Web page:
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Meet Faculty Fellow Sarah Khan

The copper wolves at Wolf Plaza near the Free Expression tunnel.

Associate Teaching Professor Sarah Khan’s online teaching journey started before online learning became the new normal, but she’s glad everything worked out the way it did. As a DELTA Faculty Fellow, Khan uses the program to tackle bigger challenges and help coworkers overcome the obstacles that come with flexible learning in higher education.

Associate Teaching Professor Sarah Khan.

Khan began at NC State in January 2017, making 2022 her sixth year with the university. Equipped with an MBA, a master’s in economics and a doctorate degree in computing and inf

ormation systems from UNC Charlotte, Khan was soon tasked with converting an in-person class to a hybrid format upon her appointment at NC State.

“One of the classes I started teaching at NC State started becoming really big in terms of enrollment,” Khan said. “We were running out of physical space, so there were a few ideas of how to manage it. One of the ideas was to make it a hybrid class.”

In fall 2017, Khan and her colleagues began to transition the class to a hybrid format, something that was mostly unheard of at the time. After rolling out the first version of the class in spring 2018, Khan worked with DELTA to continue fine-tuning the design.

“Right when we finalized the design, COVID-19 happened, so we were really lucky with the timing,” Khan said. “I know it doesn’t sound good, but the timing couldn’t have been more perfect because the hybrid design we developed was very easy to [transition] online.” 

Khan became familiar with the Faculty Fellows program through an email from DELTA. She reached out to Teaching Associate Professor Lina Battestilli, a Faculty Fellow herself, to learn more about it. Although Khan wasn’t familiar with the program, she was motivated to apply after Battestilli spoke about her experiences.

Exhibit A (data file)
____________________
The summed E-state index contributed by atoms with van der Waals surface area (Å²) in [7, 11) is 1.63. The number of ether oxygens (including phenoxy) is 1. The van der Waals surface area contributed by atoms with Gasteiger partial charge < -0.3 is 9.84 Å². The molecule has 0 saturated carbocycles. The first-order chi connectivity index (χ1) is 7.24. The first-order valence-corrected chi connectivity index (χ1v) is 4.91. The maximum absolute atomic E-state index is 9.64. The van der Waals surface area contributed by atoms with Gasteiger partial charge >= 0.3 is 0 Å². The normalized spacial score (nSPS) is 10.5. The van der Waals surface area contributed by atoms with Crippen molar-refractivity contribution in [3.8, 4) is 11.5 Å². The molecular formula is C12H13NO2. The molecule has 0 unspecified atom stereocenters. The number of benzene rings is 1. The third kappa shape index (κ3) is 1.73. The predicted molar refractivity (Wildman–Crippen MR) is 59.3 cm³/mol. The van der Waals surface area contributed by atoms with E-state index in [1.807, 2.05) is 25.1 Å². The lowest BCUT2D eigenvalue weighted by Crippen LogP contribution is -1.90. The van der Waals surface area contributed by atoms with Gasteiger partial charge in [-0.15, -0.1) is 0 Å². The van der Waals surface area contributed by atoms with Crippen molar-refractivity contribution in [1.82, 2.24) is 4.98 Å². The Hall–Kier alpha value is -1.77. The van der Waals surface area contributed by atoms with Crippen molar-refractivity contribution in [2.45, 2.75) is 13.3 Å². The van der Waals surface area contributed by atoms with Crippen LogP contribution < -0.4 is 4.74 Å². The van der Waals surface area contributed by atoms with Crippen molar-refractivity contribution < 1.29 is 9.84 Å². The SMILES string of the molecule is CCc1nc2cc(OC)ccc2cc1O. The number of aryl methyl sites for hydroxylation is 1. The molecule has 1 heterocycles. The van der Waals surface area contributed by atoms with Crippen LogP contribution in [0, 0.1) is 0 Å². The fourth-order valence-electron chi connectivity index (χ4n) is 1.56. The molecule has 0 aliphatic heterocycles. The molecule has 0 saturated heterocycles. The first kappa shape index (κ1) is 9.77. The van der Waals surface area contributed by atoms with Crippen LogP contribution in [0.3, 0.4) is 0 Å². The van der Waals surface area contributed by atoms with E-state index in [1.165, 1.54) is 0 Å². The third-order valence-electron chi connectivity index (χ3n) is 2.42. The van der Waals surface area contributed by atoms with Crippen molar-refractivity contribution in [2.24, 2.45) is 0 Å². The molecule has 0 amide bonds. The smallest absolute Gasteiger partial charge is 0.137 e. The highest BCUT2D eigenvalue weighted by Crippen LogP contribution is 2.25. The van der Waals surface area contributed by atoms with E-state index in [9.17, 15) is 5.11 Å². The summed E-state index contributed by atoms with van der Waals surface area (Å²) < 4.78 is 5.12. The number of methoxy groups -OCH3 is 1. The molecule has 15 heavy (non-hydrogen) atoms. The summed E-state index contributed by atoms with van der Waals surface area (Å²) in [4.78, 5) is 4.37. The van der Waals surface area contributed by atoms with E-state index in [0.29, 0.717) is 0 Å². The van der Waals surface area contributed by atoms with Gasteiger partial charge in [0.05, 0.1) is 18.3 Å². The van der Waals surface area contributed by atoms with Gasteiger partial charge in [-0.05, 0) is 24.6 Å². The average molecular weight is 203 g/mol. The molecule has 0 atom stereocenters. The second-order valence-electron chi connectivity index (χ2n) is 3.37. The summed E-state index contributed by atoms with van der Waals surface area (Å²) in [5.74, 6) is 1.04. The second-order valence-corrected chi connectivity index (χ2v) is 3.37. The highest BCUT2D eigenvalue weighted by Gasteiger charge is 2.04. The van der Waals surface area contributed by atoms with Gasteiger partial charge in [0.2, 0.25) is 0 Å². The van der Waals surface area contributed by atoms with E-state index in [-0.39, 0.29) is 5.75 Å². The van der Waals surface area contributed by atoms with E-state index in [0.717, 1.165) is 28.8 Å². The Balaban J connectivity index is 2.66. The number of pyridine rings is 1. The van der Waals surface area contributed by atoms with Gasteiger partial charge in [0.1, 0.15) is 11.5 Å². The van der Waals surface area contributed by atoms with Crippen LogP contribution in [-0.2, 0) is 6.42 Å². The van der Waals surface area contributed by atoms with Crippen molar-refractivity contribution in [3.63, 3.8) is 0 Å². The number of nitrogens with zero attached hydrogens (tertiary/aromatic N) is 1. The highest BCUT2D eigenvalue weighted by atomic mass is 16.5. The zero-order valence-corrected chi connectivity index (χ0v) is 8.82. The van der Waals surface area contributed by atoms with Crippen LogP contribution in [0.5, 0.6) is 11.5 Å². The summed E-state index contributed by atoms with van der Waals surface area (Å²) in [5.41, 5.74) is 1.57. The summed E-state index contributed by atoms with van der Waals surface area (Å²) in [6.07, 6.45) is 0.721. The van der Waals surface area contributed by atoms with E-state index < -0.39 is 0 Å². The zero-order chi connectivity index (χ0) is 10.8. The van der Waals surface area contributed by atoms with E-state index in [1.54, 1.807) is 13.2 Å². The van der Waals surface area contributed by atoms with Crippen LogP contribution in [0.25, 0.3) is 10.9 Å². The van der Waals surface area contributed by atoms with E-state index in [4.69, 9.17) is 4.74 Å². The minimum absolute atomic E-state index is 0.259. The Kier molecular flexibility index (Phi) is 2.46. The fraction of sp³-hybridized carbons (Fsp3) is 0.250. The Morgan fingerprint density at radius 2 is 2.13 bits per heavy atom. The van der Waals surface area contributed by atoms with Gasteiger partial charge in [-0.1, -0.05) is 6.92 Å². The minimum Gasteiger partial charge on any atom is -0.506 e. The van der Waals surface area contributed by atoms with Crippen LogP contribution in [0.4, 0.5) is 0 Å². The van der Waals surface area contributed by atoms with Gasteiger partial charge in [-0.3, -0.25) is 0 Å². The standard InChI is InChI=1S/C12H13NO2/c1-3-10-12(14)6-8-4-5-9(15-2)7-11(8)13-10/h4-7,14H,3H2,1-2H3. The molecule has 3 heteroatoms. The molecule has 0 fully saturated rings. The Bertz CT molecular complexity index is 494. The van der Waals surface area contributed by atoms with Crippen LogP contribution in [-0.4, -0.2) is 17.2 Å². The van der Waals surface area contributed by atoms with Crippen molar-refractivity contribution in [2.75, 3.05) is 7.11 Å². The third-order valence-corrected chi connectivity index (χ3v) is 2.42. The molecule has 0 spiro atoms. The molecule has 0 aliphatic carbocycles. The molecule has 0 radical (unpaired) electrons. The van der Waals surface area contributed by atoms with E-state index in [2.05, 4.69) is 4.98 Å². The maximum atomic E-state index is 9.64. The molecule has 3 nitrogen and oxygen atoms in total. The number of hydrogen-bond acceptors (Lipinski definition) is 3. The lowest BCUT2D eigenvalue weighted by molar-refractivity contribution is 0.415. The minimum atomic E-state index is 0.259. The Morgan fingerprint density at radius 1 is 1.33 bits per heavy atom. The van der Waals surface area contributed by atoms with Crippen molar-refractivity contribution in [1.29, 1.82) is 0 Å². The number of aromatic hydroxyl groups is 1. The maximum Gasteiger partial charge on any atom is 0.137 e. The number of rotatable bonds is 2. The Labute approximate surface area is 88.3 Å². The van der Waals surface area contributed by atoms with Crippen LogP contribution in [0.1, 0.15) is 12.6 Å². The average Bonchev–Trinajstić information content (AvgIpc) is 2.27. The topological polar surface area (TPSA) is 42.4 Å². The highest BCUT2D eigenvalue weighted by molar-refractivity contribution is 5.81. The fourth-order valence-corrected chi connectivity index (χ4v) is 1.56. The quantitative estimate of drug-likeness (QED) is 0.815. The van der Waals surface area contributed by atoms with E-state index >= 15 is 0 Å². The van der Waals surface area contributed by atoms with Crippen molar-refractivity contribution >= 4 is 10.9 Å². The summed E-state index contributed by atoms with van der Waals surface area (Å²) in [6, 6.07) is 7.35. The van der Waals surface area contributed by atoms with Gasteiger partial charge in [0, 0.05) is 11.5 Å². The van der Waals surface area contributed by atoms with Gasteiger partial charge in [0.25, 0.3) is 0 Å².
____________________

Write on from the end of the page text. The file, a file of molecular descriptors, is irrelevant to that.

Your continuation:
“I realized being a Faculty Fellow is rewarding,” Khan said. “Not only in terms of sharing your experience, but also learning from others’ experiences as well.”

Right now, Khan is working with two other Faculty Fellows to determine how effective the HyFlex course model has been for students. The HyFlex model includes in-person, synchronous and asynchronous components, an integral part of higher education during the pandemic. She is also teaching interested faculty about “Agile” course design, a classroom style with embedded flexibility to address the course delivery needs as they arise. 

Khan also aims to share her experiences with other faculty members seeking mentorship from DELTA and to spread the word about the Faculty Fellows program.

“I remember being in that position and thinking, ‘Where can I get help?’” Khan said. “In one way that is a good position to be in because it pushes you to find answers, however, I believe one can do so much if they have a helping hand.”

Khan’s classes are technology-intensive. When teaching with technology, she emphasizes that the basics need to come first. Utilizing several teaching tools such as Moodle, Zoom, Ponapto etc. along with different softwares can become overwhelming for students, so consistency and simplicity are the keys to success.

“This is my strategy throughout,” Khan said. “Keep it simple in the beginning, and once they get used to the design and format, then you can build on those habits by introducing new concepts/tools.”

One of Khan’s biggest goals as a Faculty Fellow is to share her knowledge and experiences with those in higher education who could benefit from it. Through her partnership with DELTA, her expertise bleeds not only into her colleagues’ work, but across different universities.

“Programs like this allow a medium for that knowledge to spread across borders and benefit others, which is really important because people have to overcome so many obstacles in teaching higher ed,” Khan said. “We’re still wondering whether those challenges are being addressed or not.”

If you’re interested in learning more about becoming a Faculty Fellow, DELTA Grant applications open in March.

This post was originally published in DELTA News.

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